do the human phenotypes reveal about the physiological or cellular functions of
the complex? Fourth, can the gene lists be used to discover more
disease-causing mutations? Fifth, can understanding the interaction of proteins
in the complexes lead to more knowledge about other genetic interactions?
Honestly, I didn’t understand a lot of what this article was talking about. It
got very technical, and used a lot of vocabulary that I was not familiar with.
However, I think that the concept of the paper is very interesting, and I’m sure
that you could put it in simpler terms for the class. This paper is significant
because it discusses the importance of the X chromosome in behavioral issues.
Fitness Focus Copy-and- Share: Carbohydrates, Thompson, Dixie L. Ph.D.,
ACSM's Health and Fitness Journal, 10(6):4, November/December 2006.
What are Carbohydrates?
Carbohydrates are the source of our body's energy. There are many types and are
found in foods we eat everyday. Our body uses carbohydrates as fuel in the form
of glucose but can be stored as glycogen.
What is the Recommended Level?
A person's daily calories that come from carbohydrates should be about 45%-65%.
The choice of which carbohydrates to eat are very important to some people to
ensure adequate nutrition.
What is the Role in Athletic Performance?
Athletes should and tend to consume more carbohydrates. A diet consisting of 60%
to 70% of carbohydrates is not uncommon for athletes. If during an intense event
of more than an hour, many athletes consume carbohydrates while excersing.
Glucose-containing beverages are very effective for the keeping the body's
glucose levels up. This is very common for marathon and triathalon athletes.
I feel this article would be a great one to discuss in class because nutrition
is a very key subject to many people. With all the new diets these days that
cut out carbohydrates it is very important for people to learn why we do need
them and that they are an essestial to our daily diet. We just need to know
what kind of carbohydrates to eat and how to eat them in moderation which i
feel we could discuss. Also, how our body uses carbs to convert to energy in
our digestion cycle. This article could also be helpful because it would gain
the attention of athletes on why and what kind of carbs they should eat before
or during their events. Many of my friends and I run and are doing marathons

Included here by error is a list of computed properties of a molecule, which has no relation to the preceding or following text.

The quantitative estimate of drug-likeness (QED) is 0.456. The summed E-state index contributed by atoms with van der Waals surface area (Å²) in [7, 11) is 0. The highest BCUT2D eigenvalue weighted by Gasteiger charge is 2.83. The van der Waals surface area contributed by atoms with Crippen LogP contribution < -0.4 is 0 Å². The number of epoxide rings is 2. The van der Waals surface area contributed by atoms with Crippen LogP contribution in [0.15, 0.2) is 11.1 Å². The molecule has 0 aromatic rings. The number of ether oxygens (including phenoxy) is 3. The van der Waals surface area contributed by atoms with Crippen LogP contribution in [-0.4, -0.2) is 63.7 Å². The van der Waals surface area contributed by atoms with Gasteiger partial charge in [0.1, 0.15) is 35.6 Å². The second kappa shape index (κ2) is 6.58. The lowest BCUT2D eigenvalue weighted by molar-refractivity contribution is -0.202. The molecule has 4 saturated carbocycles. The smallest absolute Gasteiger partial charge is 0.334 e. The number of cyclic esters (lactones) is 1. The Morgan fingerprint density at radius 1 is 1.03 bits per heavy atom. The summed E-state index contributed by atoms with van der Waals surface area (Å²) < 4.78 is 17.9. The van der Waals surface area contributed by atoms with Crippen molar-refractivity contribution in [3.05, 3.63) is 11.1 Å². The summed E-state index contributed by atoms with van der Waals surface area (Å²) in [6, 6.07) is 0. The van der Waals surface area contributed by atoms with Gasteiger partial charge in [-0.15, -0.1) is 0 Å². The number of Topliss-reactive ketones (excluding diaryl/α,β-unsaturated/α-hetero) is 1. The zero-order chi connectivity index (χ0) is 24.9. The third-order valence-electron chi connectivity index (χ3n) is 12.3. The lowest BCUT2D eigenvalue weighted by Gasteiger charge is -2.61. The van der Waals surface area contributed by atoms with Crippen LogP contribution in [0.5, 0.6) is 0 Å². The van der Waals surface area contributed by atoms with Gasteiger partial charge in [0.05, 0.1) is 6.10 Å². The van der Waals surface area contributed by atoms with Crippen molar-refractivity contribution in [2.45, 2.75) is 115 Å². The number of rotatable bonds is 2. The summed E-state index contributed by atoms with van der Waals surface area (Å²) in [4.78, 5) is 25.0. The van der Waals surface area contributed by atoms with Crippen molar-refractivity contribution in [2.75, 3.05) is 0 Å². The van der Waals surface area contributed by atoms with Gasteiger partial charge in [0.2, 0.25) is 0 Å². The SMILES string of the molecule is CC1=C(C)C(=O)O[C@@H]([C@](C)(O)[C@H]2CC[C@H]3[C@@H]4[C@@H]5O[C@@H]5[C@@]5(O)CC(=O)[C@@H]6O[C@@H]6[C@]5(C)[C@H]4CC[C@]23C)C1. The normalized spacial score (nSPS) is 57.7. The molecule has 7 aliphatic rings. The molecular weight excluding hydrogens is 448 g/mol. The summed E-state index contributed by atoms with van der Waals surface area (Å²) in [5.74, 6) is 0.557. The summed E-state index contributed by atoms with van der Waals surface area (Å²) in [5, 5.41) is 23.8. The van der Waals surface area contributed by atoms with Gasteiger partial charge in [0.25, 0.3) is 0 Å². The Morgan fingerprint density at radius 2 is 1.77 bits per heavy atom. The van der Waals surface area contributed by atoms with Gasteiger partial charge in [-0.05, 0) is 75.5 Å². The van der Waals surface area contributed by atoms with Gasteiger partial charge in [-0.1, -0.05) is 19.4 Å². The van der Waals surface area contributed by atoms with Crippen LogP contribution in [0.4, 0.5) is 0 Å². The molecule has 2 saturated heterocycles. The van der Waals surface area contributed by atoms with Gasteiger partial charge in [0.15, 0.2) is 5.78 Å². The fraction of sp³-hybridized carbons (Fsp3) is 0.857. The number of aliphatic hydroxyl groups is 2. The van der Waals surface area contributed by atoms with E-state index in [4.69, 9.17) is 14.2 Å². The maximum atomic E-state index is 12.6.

and certain carbs are good to eat and new drinks that are made just for these
events that are loaded with carbs. I can't wait to study more on this topic!
Fitness Focus Copy-and-Share: Omega-3 Fatty Acids
Thompson, Dixie L. Ph.D., FACSM
ACSM's Health & Fitness Journal, Volume 11 (1), page 4
This article focuses on Omega-3 Fatty Acids. People are crazed with dieting and
constantly concerned with avoiding fatty foods. Dietary Guidelines, however,
suggest that 20% to 35% of an adult's diet be composed of fats. Omega-3 acids
come from either plant or animal sources, and they are good for your diet.
Omega-3 fatty acids are polyunsaturated fatty acids that have multiple double
bonds limiting the presence of hydrogen, which fat is composed of.
"Sudden Unexpected Death in a Child With Varicella Caused by Necrotizing Fasciitis and Streptococcal Toxic Shock Syndrome," Hidalgo-Carballal, A MD*; Suárez-Mier, M P. MD, PhD, The American Journal of Forensic Medicine and Pathology, Volume 27(1), pp 93-96, March 2006
How did the doctors not catch any abnormality upon his first visit to the hospital? Does this mean that they did not look close enough at the boy or that the onset of the affects from these organisms is extremely acute? What caused this large amount of infections from different organisms? Is everyone that has this disease (chicken pox) as likely to develop the same complications?
What I find interesting:
No matter the major advances that we have made in medicine in the past 100 years we can still be powerless to tiny organisms. The enormous affect that these tiny organisms can have on a human, especially when the immune system is already suppressed, is amazing and still a mystery in many ways to scientists. In addition, the wide variety of organisms that were present in the boy's body shows that all of us are surrounded by dangerous organisms such as these all the time but are not aware of it. It would also be interesting to see if more research will be done to perhaps prevent such awful complications such as this case from occuring.
Edible Coatings for Fresh-Cut Fruits, G.I. Olivas and G.V. Barbosa-Cánovas,
Critical Reaviews in Food Science and Nutirion, Vol. 45 Issue 7/8, pp. 657-670,
This article seeks to find out if fresh-cut fruits can be coated with edible
films that slow down the natural processes that result in browning, textural
change, and spoiling. The article also discusses the varying chemical and
biological effects of edible films and how they interact with the properties of
the fruit. As a result, different types of fruit require that the coatings be
made of specific edible materials. The article also attempts to find out the
effects of the environment (i.e. – relative humidity and temperature) on the
efficiency of edible coatings on fresh-cut fruit.
This article would be great to discuss in class because it illustrates a
real-life application of some the topics discussed in class, such as the
function of lipids and molecular changes. Also, I think that this article is